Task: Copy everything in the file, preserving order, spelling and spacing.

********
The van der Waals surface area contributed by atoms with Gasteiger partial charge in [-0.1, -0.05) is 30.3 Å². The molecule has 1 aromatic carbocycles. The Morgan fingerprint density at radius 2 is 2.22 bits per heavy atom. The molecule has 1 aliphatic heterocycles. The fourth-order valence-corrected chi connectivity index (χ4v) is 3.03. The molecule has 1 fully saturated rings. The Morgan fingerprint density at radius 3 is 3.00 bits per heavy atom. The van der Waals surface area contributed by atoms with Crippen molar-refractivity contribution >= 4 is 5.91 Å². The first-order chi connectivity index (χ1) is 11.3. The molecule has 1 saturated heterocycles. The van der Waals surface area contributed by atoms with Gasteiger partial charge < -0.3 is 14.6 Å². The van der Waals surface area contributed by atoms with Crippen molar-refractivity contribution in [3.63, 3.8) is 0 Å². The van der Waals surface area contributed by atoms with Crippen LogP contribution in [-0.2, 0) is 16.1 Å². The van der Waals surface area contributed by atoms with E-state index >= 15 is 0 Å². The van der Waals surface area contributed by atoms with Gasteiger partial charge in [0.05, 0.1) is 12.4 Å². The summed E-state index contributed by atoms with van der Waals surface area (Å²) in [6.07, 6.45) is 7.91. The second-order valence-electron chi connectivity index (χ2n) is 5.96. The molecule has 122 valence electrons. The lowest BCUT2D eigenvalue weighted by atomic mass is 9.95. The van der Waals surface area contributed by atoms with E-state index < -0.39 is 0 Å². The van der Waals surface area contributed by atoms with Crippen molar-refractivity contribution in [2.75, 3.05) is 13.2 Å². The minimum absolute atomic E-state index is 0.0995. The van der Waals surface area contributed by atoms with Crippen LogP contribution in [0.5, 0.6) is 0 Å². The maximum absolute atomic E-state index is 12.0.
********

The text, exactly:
The van der Waals surface area contributed by atoms with Gasteiger partial charge in [-0.1, -0.05) is 30.3 Å². The molecule has 1 aromatic carbocycles. The Morgan fingerprint density at radius 2 is 2.22 bits per heavy atom. The molecule has 1 aliphatic heterocycles. The fourth-order valence-corrected chi connectivity index (χ4v) is 3.03. The molecule has 1 fully saturated rings. The Morgan fingerprint density at radius 3 is 3.00 bits per heavy atom. The van der Waals surface area contributed by atoms with Crippen molar-refractivity contribution >= 4 is 5.91 Å². The first-order chi connectivity index (χ1) is 11.3. The molecule has 1 saturated heterocycles. The van der Waals surface area contributed by atoms with Gasteiger partial charge < -0.3 is 14.6 Å². The van der Waals surface area contributed by atoms with Crippen molar-refractivity contribution in [3.63, 3.8) is 0 Å². The van der Waals surface area contributed by atoms with Crippen LogP contribution in [-0.2, 0) is 16.1 Å². The van der Waals surface area contributed by atoms with E-state index >= 15 is 0 Å². The van der Waals surface area contributed by atoms with Gasteiger partial charge in [0.05, 0.1) is 12.4 Å². The summed E-state index contributed by atoms with van der Waals surface area (Å²) in [6.07, 6.45) is 7.91. The second-order valence-electron chi connectivity index (χ2n) is 5.96. The molecule has 122 valence electrons. The lowest BCUT2D eigenvalue weighted by atomic mass is 9.95. The van der Waals surface area contributed by atoms with E-state index < -0.39 is 0 Å². The van der Waals surface area contributed by atoms with Crippen molar-refractivity contribution in [2.75, 3.05) is 13.2 Å². The minimum absolute atomic E-state index is 0.0995. The van der Waals surface area contributed by atoms with Crippen LogP contribution in [0.5, 0.6) is 0 Å². The maximum absolute atomic E-state index is 12.0.